Plant Foods for Human Nutrition

, Volume 47, Issue 4, pp 361–367 | Cite as

Effect of blanching on the content of antinutritional factors in selected vegetables

  • T. C. Mosha
  • H. E. Gaga
  • R. D. Pace
  • H. S. Laswai
  • K. Mtebe
Article

Abstract

The effect of blanching on the antinutritional content was studied in cabbage, turnip, collard, sweetpotato and peanut leaves. All the vegetables contained various amounts of phytic acid, tannic acid and/or oxalic acid. Tannic acid was found in largest amounts ranging from 1266.00 mg/100 g in cabbage to 491.00 mg/100 g in sweetpotato. Phytic acid content ranged from 0.31 mg/100 g in sweetpotato to 3.97 mg/100 g in collard. Oxalic acid was in trace amounts in cabbage and turnip; but high concentrations were found in sweetpotato (469.67 mg/100 g) and peanut greens (407.00 mg/100 g). Levels of both tannic acid and phytic acid were significantly (p<0.05) reduced by conventional and microwave blanching methods while oxalic acid levels were not significantly (p<0.05) reduced in most of the treatments by either of the blanching methods. In general, blanching is recommended as an effective method for reducing the antinutritional factors in green vegetables, however, further investigation on the heating times for both conventional and microwave blanching methods has been suggested.

Key words

Antinutritional factors Conventional and microwave oven blanching Oxalic acid Phytic acid Tannic acid 

Preview

Unable to display preview. Download preview PDF.

Unable to display preview. Download preview PDF.

References

  1. 1.
    Anne F (1979) The role of wild foliage plants in the diet: A case study of Lushoto, Tanzania. Ecol Food Nutr 8(2): 87–93.Google Scholar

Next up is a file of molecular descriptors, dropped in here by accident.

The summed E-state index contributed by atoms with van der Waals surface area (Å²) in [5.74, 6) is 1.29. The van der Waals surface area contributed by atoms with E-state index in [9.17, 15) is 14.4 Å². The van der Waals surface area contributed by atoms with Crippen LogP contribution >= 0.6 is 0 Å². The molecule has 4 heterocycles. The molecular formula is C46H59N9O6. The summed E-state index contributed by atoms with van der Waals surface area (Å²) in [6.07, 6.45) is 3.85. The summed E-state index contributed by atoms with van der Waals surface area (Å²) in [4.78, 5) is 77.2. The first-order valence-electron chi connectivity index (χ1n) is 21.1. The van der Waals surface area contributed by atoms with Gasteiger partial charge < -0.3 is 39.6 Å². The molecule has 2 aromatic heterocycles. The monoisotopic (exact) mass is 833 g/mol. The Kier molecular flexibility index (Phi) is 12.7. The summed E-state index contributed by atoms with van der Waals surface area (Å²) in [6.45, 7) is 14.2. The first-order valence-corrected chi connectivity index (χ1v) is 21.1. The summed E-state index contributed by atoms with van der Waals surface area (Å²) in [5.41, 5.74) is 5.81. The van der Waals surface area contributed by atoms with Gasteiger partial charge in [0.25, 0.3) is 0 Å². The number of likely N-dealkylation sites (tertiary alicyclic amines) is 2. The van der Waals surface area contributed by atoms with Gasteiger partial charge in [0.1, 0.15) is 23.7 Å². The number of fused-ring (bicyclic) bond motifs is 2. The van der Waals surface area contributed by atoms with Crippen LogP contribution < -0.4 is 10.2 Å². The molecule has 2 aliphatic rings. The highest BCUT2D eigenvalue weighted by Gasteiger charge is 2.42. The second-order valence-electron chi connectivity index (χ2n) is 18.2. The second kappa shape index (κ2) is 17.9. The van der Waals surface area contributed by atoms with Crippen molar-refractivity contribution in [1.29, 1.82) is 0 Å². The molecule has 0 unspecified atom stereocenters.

2. 2.
    Schultink JW, West CE, Pepping F (1987) Beta-carotene content of Tanzanian foodstuffs. East Afric Med J 64(6): 368–371.Google Scholar
  3. 3.
    Camus MS, Laporte JC (1976) Effect of phytates on proteases. Ann Biol Anim Biochem Biophys 16: 719–729.Google Scholar
  4. 4.
    Connor HE (1977) The poisonous plants in New Zealand. Wellington, New Zealand: Government Printer, 143 pp.Google Scholar
  5. 5.
    Kelsay JL (1985) Effect of oxalic acid on bioavailability of calcium. In: C. Kies (ed), Nutritional bioavailability of calcium. Washington, DC: American Chemical Society.Google Scholar
  6. 6.
    AVRDC (1976) Annual report for 1975. Shanhua, Taiwan.Google Scholar
  7. 7.
    Evensen SK Standal BR (1984) Use of tropical vegetables to improve diets in the Pacific region. Honolulu: University of Hawaii, HITAHR Res Ser 28.Google Scholar
  8. 8.
    Halstred JA, Ronaghy HA, Abadi P, Haghshennass M, Amirhakemi GH, Barakat RM, Reinhold JG (1977) Zinc deficiency in man. Am J Med 53: 277–284.Google Scholar
  9. 9.
    Hoff-Jorgensen E, Anderson U, Nielsen G (1946) The effect of phytic acid on the absorption of calcium and phosphorus. Biochem J 40: 555–560.Google Scholar
  10. 10.
    Reinhold JG (1971) High content phytate of rural Iranian bread: A possible cause of zinc deficiency. Am J Clin Nutr 24: 1204–1206.PubMedGoogle Scholar